RE: Why a rebuild speeds up my queries.

I think Steve Adams's suggestion (Jonathan's book p64) is a superb way to
begin.


Cary Millsap
Hotsos Enterprises, Ltd.
http://www.hotsos.com
* Nullius in verba *

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-----Original Message-----
From: oracle-l-bounce@xxxxxxxxxxxxx [mailto:oracle-l-bounce@xxxxxxxxxxxxx]
On Behalf Of David Sharples
Sent: Wednesday, September 01, 2004 9:49 AM
To: oracle-l@xxxxxxxxxxxxx
Subject: RE: Why a rebuild speeds up my queries.

Thanks Cary, migrated rows definitely looks the way to go.=20

I can set a good setting if I was starting from scratch, where I didn't
have fat and skinny rows.  The problem I have now is setting a good
value for a table with a mixture of rows on my live systems.

So how does this sound, rebuild the table with default setting of 10 or
20 % so the fat rows don't waste much space and the skinny rows have a
bit of room to grow and maybe some may migrate (that's ok)

Then I do alter table xxx pctfree 60; for example - then new rows will
be able to grow as needed leaving old ones unaffected?

-----Original Message-----
From: oracle-l-bounce@xxxxxxxxxxxxx
[mailto:oracle-l-bounce@xxxxxxxxxxxxx] On Behalf Of Cary Millsap
Sent: 01 September 2004 14:44
To: oracle-l@xxxxxxxxxxxxx
Subject: RE: Why a rebuild speeds up my queries.

Dave,

I'm of course nervous basing a diagnostic decision on a statspack =3D
report.
Your extended SQL trace data would give you enough information to =3D
determine
whether the extra PIO blocks are caused by migrated rows, and if so, =3D
exactly
how much time you should expect to save by fixing the migrated rows =3D
problem.

Assuming that your problem is a bad PCTFREE setting, now... A good =3D
sanity
check should be easy. You know how big the rows start out. You know how
=3D
big
the rows end up (you can measure that). And you know the definition of
PCTFREE (from the Concepts guide). You ought to be able to compute a =3D
PCTFREE
number that greatly reduces your pain from its present level, even if =
=3D
the
value you choose isn't perfect (either wastes a little space, or still
produces a few migrated rows).


Cary Millsap
Hotsos Enterprises, Ltd.
http://www.hotsos.com
* Nullius in verba *

Upcoming events:
- Performance Diagnosis 101: 9/14 San Francisco, 10/5 Charlotte, 10/26
Toronto
- SQL Optimization 101: 9/20 Hartford, 10/18 New Orleans
- Hotsos Symposium 2005: March 6-10 Dallas
- Visit www.hotsos.com for schedule details...


-----Original Message-----
From: oracle-l-bounce@xxxxxxxxxxxxx =3D
[mailto:oracle-l-bounce@xxxxxxxxxxxxx]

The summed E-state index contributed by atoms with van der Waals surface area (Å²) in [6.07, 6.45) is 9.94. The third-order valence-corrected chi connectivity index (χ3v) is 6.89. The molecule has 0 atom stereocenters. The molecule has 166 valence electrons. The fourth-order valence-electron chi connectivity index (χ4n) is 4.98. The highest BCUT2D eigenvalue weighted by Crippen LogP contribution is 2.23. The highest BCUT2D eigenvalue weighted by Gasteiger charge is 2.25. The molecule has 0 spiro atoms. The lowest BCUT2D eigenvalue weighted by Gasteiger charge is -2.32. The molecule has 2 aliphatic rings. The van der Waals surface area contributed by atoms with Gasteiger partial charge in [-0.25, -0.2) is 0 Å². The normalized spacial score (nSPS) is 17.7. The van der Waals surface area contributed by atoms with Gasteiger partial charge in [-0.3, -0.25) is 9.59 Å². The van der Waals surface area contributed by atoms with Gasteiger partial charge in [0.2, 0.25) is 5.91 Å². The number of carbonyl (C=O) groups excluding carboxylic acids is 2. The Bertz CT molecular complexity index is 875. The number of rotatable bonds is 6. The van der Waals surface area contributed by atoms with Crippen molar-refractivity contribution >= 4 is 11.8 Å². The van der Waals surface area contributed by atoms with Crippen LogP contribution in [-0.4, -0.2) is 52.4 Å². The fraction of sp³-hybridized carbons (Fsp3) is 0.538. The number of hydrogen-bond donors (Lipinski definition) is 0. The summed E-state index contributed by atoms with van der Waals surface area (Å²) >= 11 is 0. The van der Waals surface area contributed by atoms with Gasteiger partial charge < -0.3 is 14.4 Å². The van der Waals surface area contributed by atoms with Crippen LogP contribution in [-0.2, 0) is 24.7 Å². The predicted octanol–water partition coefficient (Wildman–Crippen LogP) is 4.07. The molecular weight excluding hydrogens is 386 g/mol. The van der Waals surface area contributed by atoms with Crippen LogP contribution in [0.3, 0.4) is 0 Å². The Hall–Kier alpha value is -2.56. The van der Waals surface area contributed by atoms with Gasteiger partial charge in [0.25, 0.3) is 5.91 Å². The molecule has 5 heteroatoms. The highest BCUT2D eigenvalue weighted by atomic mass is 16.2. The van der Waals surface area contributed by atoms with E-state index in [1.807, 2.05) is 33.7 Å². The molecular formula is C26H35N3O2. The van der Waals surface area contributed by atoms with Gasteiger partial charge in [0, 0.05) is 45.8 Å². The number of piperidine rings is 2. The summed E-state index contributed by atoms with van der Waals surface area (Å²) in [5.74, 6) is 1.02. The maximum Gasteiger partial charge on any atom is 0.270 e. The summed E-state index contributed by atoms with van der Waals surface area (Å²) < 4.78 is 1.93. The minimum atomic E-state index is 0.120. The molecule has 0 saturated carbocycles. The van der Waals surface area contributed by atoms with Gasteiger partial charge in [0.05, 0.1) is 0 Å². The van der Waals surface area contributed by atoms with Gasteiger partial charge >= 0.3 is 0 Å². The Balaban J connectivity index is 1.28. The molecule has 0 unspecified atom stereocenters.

On Behalf Of David Sharples
Sent: Wednesday, September 01, 2004 7:48 AM
To: oracle-l@xxxxxxxxxxxxx
Subject: RE: Why a rebuild speeds up my queries.

Hi Richard thanks for the snippet about dbms_stats, yes we do use that.
Next time I will use analyze and see what that is.

As for pctfree, the tables are set to the default of 10.  I think this
is the problem because the rows start of as 'skinny' ones with all
values being 0, then they get updated constantly with true values,
numbers up to 10 digits, varchar2 up to 20, so they then become fat and
must migrate.

Do you know of a good link where it tells me how to set pctfree
properly?

Oracle docs are good but I find them to tell me more what it is about
that what it should be.

Thanks very much

Dave

-----Original Message-----
From: oracle-l-bounce@xxxxxxxxxxxxx
[mailto:oracle-l-bounce@xxxxxxxxxxxxx] On Behalf Of Richard Foote
Sent: 01 September 2004 13:22
To: oracle-l@xxxxxxxxxxxxx
Subject: Re: Why a rebuild speeds up my queries.

Hi David,

Your "table fetch continued row" count has certainly plummeted so
something's changed there.

When you say dba_tables shows nothing, you don't by any chance use
dbms_stats to analyze as chain_cnt is only calculated with the "old"
analyze
command (else you just get a 0).

In which case, yes, your pctfree is buggered.

Just a thought.

Cheers

Richard
----- Original Message -----
From: "David Sharples" <dsharples@xxxxxxxxxxxxxxxxxxxxx>
To: <oracle-l@xxxxxxxxxxxxx>
Sent: Wednesday, September 01, 2004 9:21 PM
Subject: Why a rebuild speeds up my queries.


Hi,
I have a process that overtime slowly gets slower and slower (execution
plans are the same)

A rebuild of the table / index fixes this and makes it go quick again.
I know that we shouldn't need to rebuild things, so I need to know what
is wrong in my setup which is causing this.

The setup is this: oracle 9.2.0.4 on Solaris

Running queries against hashed partitioned table which never get deleted
them, they only get inserted into and then updated a fair amount.

We think it is due to row migration / chained rows but chain count from
dba_tables showed nothing after an analyze.


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